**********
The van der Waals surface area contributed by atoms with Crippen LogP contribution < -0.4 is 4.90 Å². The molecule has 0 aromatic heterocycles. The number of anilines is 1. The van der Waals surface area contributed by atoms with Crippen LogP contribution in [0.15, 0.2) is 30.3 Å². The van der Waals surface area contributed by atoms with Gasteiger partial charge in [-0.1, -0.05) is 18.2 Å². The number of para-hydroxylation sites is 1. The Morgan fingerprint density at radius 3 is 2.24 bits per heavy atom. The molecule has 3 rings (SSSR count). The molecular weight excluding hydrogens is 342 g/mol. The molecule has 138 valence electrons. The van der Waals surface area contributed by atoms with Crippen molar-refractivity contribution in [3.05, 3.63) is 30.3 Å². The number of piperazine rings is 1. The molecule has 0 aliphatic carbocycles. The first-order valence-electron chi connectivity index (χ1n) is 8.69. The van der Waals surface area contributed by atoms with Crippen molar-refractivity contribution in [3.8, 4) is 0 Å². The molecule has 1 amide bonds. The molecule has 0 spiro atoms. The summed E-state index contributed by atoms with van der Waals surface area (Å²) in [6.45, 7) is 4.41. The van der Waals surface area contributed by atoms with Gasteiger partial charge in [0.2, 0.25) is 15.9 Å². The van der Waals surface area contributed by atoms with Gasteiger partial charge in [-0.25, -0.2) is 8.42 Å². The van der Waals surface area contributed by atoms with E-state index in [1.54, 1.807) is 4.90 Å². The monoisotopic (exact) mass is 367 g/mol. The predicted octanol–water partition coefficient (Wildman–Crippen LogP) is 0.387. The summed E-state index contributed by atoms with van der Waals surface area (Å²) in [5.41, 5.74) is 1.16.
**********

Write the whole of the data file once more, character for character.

The van der Waals surface area contributed by atoms with Crippen LogP contribution < -0.4 is 4.90 Å². The molecule has 0 aromatic heterocycles. The number of anilines is 1. The van der Waals surface area contributed by atoms with Crippen LogP contribution in [0.15, 0.2) is 30.3 Å². The van der Waals surface area contributed by atoms with Gasteiger partial charge in [-0.1, -0.05) is 18.2 Å². The number of para-hydroxylation sites is 1. The Morgan fingerprint density at radius 3 is 2.24 bits per heavy atom. The molecule has 3 rings (SSSR count). The molecular weight excluding hydrogens is 342 g/mol. The molecule has 138 valence electrons. The van der Waals surface area contributed by atoms with Crippen molar-refractivity contribution in [3.05, 3.63) is 30.3 Å². The number of piperazine rings is 1. The molecule has 0 aliphatic carbocycles. The first-order valence-electron chi connectivity index (χ1n) is 8.69. The van der Waals surface area contributed by atoms with Crippen molar-refractivity contribution in [3.8, 4) is 0 Å². The molecule has 1 amide bonds. The molecule has 0 spiro atoms. The summed E-state index contributed by atoms with van der Waals surface area (Å²) in [6.45, 7) is 4.41. The van der Waals surface area contributed by atoms with Gasteiger partial charge in [0.2, 0.25) is 15.9 Å². The van der Waals surface area contributed by atoms with Gasteiger partial charge in [-0.25, -0.2) is 8.42 Å². The van der Waals surface area contributed by atoms with E-state index in [1.54, 1.807) is 4.90 Å². The monoisotopic (exact) mass is 367 g/mol. The predicted octanol–water partition coefficient (Wildman–Crippen LogP) is 0.387. The summed E-state index contributed by atoms with van der Waals surface area (Å²) in [5.41, 5.74) is 1.16.